The Patriot Act, however, permits the government to delay notice of the execution of a warrant to parties under suspicion of “domestic terrorism.” Specifically, in Section 213 it says, “With respect to the issuance of any warrant or court order under this section, or any other rule of law, to search for and seize any property or material that constitutes evidence of a criminal offense in violation of the laws of the United States, any notice required, or that may be required, to be given may be delayed if the court finds reasonable cause to believe that providing immediate notification of the execution of the warrant may have an adverse result…”

Question? If the government can conduct such an investigation of a suspected terrorist, what protects any citizen from being identified as a terrorist and thus subject to “sneak and peak” surveillance? The Act is so broadly written that nothing protects a citizen with the provisions and intent of the Fourth Amendment. It renders anyone subject to a “sneak and peak” investigation in which all actions, communications, and personal records become fodder for prosecution.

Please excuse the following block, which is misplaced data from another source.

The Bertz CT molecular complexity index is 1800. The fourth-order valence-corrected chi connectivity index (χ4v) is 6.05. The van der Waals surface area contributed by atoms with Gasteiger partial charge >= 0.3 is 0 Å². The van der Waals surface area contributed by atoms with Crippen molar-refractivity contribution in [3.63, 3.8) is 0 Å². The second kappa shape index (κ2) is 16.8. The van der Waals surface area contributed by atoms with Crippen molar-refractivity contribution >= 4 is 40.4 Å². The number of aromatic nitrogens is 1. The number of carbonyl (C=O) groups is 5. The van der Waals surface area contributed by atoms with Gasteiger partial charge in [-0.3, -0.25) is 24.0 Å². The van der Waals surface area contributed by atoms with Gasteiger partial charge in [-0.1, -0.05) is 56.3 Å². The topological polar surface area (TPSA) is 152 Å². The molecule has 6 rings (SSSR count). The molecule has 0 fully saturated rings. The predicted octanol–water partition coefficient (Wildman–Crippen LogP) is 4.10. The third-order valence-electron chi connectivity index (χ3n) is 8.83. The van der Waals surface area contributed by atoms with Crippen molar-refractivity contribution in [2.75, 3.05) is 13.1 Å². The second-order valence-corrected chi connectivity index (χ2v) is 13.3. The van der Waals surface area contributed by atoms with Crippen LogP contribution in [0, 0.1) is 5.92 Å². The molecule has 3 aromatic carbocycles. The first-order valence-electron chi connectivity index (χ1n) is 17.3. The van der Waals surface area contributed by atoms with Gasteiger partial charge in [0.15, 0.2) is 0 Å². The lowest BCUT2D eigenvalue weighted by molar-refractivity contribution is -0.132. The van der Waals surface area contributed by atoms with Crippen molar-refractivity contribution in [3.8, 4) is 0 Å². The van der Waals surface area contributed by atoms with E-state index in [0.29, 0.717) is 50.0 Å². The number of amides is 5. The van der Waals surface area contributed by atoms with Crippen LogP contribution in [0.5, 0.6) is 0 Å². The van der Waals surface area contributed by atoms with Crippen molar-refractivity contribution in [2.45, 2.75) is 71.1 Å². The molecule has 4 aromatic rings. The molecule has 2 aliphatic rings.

Moving along, we come to SEC. 501: Access to Certain Business Records for Foreign Intelligence and International Terrorism Investigations.

“The Director of the Federal Bureau of Investigation or a designee of the Director (whose rank shall be no lower than Assistant Special Agent in Charge) may make an application for an order requiring the production of any tangible things (including books, records, papers, documents, and other items) for an investigation to protect against international terrorism or clandestine intelligence activities, provided that such investigation of a United States person is not conducted solely upon the basis of activities protected by the First Amendment to the Constitution.”

The First Amendment says, “Congress shall make no law respecting an establishment of religion, or prohibiting the free exercise thereof; or abridging the freedom of speech, or of the press, or the right of the people peaceably to assemble, and to petition the Government for a redress of grievances.”

Since, under the Patriot Act, “an authorized investigation conducted in accordance with subsection (a)(2) to protect against international terrorism or clandestine intelligence activities” is entirely permissible, it is essential to know exactly how the government defines domestic terrorism. That is found in Section 802 of the Patriot Act.